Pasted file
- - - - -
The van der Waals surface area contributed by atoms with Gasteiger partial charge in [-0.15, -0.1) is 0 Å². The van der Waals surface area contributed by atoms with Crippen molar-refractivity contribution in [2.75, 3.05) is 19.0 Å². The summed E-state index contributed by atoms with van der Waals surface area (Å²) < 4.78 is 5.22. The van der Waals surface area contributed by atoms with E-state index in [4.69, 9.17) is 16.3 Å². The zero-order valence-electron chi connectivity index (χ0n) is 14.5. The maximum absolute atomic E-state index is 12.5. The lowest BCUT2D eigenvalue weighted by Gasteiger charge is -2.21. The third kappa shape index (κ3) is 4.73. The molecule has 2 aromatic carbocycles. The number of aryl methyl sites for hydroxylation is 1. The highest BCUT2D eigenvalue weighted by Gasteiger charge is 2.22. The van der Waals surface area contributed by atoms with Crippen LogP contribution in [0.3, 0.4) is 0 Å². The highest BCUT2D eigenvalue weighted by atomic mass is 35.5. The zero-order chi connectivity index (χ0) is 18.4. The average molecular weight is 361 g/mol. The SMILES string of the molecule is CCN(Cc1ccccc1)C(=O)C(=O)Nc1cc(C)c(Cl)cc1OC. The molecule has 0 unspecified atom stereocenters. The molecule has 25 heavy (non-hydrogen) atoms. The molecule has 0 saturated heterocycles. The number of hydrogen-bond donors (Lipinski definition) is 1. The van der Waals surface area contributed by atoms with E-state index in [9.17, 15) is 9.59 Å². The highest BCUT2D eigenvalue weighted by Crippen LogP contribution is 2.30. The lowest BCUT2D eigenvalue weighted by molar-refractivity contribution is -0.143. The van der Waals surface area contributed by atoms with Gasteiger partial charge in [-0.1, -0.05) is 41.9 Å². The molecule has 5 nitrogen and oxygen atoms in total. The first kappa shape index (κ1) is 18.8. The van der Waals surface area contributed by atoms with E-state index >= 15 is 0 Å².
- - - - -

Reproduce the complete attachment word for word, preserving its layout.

The van der Waals surface area contributed by atoms with Gasteiger partial charge in [-0.15, -0.1) is 0 Å². The van der Waals surface area contributed by atoms with Crippen molar-refractivity contribution in [2.75, 3.05) is 19.0 Å². The summed E-state index contributed by atoms with van der Waals surface area (Å²) < 4.78 is 5.22. The van der Waals surface area contributed by atoms with E-state index in [4.69, 9.17) is 16.3 Å². The zero-order valence-electron chi connectivity index (χ0n) is 14.5. The maximum absolute atomic E-state index is 12.5. The lowest BCUT2D eigenvalue weighted by Gasteiger charge is -2.21. The third kappa shape index (κ3) is 4.73. The molecule has 2 aromatic carbocycles. The number of aryl methyl sites for hydroxylation is 1. The highest BCUT2D eigenvalue weighted by Gasteiger charge is 2.22. The van der Waals surface area contributed by atoms with Crippen LogP contribution in [0.3, 0.4) is 0 Å². The highest BCUT2D eigenvalue weighted by atomic mass is 35.5. The zero-order chi connectivity index (χ0) is 18.4. The average molecular weight is 361 g/mol. The SMILES string of the molecule is CCN(Cc1ccccc1)C(=O)C(=O)Nc1cc(C)c(Cl)cc1OC. The molecule has 0 unspecified atom stereocenters. The molecule has 25 heavy (non-hydrogen) atoms. The molecule has 0 saturated heterocycles. The number of hydrogen-bond donors (Lipinski definition) is 1. The van der Waals surface area contributed by atoms with E-state index in [9.17, 15) is 9.59 Å². The highest BCUT2D eigenvalue weighted by Crippen LogP contribution is 2.30. The lowest BCUT2D eigenvalue weighted by molar-refractivity contribution is -0.143. The van der Waals surface area contributed by atoms with Gasteiger partial charge in [-0.1, -0.05) is 41.9 Å². The molecule has 5 nitrogen and oxygen atoms in total. The first kappa shape index (κ1) is 18.8. The van der Waals surface area contributed by atoms with E-state index >= 15 is 0 Å².